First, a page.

Jason Scott Deegan

Senior Staff Writer


Jason Scott Deegan has reviewed more than 700 courses and golf destinations for some of the industry's biggest publications. He is a regular contributor with Athlon Sports and PGA Magazine. His work has been honored by the Golf Writer's Association of America and the Michigan Press Association. His favorite golf destinations are Ireland and New Zealand, along with Michigan and California, where he lives with his wife and two children. Jason rarely touched a golf club until his college days at Eastern Michigan University, but now his passion for the game knows no out of bounds. He got his start writing with the TravelGolf Network in 1999. Follow him on Twitter at @WorldGolfer.


  • 5.0 stars from 5

    Sandpiper Golf Club

    "A new favorite in SoCal"

    While there are things to gripe about at Sandpiper - a few pedestrian inland holes, a few poorly maintained fairways, an overall scruffy appearance - it still won me over. It's one of my new favorite courses in SoCal. A few of the ocean holes are so thrilling - nos. 10-11-13 - that I can't wait to play them again. I played as the second group off on a Sunday morning and by the fourth hole, I peeled back my sweatshirt and changed into shorts. We didn't encounter any breeze until late in the round. I'm glad I got out early because the wind makes scoring tougher as the day goes on. I normally ignore the advice 'stay below the hole', but it's wise to follow at Sandpiper. A few downhill putts were wicked fast. more »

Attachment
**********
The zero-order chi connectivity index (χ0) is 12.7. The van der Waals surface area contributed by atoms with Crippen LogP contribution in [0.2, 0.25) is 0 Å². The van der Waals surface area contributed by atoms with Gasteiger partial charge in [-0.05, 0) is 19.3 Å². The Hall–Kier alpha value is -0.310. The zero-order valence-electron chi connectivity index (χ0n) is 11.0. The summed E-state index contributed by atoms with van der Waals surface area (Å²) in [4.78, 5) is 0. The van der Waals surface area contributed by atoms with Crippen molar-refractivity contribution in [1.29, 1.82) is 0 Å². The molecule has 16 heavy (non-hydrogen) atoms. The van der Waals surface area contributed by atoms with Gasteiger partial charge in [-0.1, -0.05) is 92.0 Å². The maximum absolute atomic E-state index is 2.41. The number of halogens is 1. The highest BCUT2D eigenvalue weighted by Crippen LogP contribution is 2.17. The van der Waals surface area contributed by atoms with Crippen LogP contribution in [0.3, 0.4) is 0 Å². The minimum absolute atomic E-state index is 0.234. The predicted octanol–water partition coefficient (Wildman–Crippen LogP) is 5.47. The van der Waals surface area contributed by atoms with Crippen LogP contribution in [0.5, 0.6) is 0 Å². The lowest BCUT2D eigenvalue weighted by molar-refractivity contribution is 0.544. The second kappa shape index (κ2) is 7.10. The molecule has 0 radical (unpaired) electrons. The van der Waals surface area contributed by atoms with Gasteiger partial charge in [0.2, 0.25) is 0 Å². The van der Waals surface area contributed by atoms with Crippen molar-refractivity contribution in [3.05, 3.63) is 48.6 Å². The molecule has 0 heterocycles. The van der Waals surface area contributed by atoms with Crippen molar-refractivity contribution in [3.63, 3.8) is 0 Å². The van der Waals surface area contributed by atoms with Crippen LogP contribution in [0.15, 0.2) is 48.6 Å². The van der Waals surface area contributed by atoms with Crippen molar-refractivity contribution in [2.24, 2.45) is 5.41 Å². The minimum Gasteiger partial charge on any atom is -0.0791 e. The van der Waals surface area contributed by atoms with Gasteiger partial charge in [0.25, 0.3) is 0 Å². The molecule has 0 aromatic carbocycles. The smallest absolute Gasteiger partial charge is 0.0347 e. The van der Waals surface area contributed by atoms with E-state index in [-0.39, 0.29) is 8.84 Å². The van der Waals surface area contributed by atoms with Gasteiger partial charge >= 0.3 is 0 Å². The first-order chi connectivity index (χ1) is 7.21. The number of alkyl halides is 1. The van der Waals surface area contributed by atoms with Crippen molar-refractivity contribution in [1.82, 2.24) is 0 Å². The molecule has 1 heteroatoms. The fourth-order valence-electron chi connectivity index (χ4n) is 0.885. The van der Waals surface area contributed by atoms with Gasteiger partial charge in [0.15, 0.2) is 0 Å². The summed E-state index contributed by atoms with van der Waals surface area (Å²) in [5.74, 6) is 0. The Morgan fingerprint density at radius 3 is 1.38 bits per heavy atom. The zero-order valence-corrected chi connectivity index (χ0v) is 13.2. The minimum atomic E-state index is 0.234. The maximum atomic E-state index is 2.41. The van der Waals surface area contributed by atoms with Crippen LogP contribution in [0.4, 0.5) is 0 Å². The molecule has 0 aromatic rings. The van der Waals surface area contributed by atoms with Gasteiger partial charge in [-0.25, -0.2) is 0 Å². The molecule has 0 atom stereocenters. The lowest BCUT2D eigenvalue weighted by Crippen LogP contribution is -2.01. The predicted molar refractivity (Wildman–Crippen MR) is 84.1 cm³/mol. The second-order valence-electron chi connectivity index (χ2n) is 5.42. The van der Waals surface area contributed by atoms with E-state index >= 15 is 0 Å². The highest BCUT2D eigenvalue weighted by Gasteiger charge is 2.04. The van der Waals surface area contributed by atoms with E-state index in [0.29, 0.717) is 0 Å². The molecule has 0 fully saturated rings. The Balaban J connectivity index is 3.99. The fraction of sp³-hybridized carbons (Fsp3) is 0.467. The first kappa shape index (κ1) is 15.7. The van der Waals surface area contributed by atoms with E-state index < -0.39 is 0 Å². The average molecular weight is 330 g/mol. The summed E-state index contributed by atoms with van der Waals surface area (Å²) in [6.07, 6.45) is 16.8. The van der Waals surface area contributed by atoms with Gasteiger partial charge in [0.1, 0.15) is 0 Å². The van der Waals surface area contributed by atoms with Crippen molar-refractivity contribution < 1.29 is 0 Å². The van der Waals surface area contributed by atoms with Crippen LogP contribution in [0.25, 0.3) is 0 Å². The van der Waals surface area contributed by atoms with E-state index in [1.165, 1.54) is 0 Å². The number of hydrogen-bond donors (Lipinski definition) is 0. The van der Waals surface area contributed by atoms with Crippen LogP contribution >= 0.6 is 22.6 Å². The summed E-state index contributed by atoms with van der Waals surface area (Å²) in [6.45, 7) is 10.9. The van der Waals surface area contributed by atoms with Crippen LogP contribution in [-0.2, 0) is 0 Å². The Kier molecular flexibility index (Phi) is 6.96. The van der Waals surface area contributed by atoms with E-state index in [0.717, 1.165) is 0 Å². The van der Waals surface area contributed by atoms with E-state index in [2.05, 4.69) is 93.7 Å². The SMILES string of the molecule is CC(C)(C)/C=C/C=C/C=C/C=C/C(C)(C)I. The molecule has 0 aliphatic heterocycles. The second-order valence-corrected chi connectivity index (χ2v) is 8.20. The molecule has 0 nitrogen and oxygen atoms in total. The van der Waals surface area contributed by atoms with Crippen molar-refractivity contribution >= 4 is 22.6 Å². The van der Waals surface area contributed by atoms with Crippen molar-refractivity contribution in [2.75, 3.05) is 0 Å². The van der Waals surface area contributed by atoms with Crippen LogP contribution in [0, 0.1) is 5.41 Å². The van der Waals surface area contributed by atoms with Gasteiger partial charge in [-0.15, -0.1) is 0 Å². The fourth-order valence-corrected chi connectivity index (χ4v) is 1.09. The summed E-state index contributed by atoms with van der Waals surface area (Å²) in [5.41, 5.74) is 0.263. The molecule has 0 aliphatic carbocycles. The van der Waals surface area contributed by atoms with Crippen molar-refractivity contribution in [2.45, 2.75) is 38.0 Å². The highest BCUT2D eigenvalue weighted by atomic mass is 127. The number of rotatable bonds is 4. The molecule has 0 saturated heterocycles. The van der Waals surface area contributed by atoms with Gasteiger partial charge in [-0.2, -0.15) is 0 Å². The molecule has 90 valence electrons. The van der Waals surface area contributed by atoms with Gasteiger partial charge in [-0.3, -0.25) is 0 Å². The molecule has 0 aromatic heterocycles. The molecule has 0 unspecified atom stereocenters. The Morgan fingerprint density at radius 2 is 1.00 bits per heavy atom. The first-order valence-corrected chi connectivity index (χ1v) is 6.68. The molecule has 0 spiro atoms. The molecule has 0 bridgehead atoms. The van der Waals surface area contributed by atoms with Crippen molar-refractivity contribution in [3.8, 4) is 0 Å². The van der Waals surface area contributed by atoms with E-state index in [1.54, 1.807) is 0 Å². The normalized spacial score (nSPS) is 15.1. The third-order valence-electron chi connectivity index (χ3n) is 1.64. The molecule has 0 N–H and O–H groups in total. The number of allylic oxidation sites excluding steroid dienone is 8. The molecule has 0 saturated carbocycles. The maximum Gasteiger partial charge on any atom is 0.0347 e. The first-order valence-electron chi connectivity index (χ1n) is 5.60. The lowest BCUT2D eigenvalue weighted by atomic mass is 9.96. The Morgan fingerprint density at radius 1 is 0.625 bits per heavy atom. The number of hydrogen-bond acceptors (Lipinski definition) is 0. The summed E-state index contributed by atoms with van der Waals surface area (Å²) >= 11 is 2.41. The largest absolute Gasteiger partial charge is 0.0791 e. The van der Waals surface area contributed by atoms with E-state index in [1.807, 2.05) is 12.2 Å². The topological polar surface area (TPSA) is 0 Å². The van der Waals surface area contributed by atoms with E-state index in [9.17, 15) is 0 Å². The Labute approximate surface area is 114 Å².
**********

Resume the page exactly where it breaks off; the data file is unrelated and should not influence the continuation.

4.0 stars from 5

    Rancho San Marcos

    "Fun in the canyon"

    I'll forever be an advocate for non-traditional routings with more par 3s or par 5s and fewer long and painful par 4s, the bane of hackers and the cause of slow play. Rancho San Marcos delivers the fun big-time with six par 3s and five par 5s. I'm also a big proponent of 'tee it forward', so those reviewers complaining about wanting a longer set of tees than the whites (6,278 yards) need to get a grip on reality. Unless you're a five handicap or lower, you shouldn't be playing tees any longer than that anyway. The front nine wanders along the flat lands of the Santa Ynez River Valley before the back nine climbs into the surrounding hills for more scenic and interesting holes. With no civilization in sight, it's a rare treat for such a round in solitude. I played with two locals who thought the greens were slower than normal, but they putted just fine in my book. The fairways were brown, firm and fast, typical of inland courses recovering from the heat of the summer. Only one fairway (the first) was noticeably bare. A frost delay tested the patience of the staff, but they handled the stress of a few disgruntled golfers admirably. All in all, a really cool place. more »